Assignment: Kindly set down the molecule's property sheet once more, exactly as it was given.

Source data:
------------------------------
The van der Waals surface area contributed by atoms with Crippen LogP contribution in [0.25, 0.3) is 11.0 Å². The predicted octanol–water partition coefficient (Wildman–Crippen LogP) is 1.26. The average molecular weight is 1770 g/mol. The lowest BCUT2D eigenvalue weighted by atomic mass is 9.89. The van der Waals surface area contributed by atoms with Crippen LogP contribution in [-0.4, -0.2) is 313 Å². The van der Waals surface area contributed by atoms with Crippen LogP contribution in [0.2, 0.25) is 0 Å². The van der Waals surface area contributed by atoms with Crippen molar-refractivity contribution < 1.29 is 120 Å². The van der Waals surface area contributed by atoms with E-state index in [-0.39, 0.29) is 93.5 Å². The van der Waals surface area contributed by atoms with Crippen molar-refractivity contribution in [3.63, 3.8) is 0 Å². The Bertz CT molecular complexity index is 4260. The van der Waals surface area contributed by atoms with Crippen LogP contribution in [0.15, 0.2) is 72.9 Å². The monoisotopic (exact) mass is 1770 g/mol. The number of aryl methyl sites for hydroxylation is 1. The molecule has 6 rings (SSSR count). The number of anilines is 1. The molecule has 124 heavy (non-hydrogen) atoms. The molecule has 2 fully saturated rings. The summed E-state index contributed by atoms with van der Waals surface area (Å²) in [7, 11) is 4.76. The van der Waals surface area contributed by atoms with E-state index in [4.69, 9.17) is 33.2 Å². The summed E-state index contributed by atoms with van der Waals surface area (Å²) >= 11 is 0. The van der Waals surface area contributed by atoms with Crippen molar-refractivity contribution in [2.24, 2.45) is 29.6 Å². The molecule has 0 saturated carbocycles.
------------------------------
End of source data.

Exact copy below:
The van der Waals surface area contributed by atoms with Crippen LogP contribution in [0.25, 0.3) is 11.0 Å². The predicted octanol–water partition coefficient (Wildman–Crippen LogP) is 1.26. The average molecular weight is 1770 g/mol. The lowest BCUT2D eigenvalue weighted by atomic mass is 9.89. The van der Waals surface area contributed by atoms with Crippen LogP contribution in [-0.4, -0.2) is 313 Å². The van der Waals surface area contributed by atoms with Crippen LogP contribution in [0.2, 0.25) is 0 Å². The van der Waals surface area contributed by atoms with Crippen molar-refractivity contribution < 1.29 is 120 Å². The van der Waals surface area contributed by atoms with E-state index in [-0.39, 0.29) is 93.5 Å². The van der Waals surface area contributed by atoms with Crippen molar-refractivity contribution in [3.63, 3.8) is 0 Å². The Bertz CT molecular complexity index is 4260. The van der Waals surface area contributed by atoms with Crippen LogP contribution in [0.15, 0.2) is 72.9 Å². The monoisotopic (exact) mass is 1770 g/mol. The number of aryl methyl sites for hydroxylation is 1. The molecule has 6 rings (SSSR count). The number of anilines is 1. The molecule has 124 heavy (non-hydrogen) atoms. The molecule has 2 fully saturated rings. The summed E-state index contributed by atoms with van der Waals surface area (Å²) in [7, 11) is 4.76. The van der Waals surface area contributed by atoms with E-state index in [4.69, 9.17) is 33.2 Å². The summed E-state index contributed by atoms with van der Waals surface area (Å²) >= 11 is 0. The van der Waals surface area contributed by atoms with Crippen molar-refractivity contribution in [2.24, 2.45) is 29.6 Å². The molecule has 0 saturated carbocycles.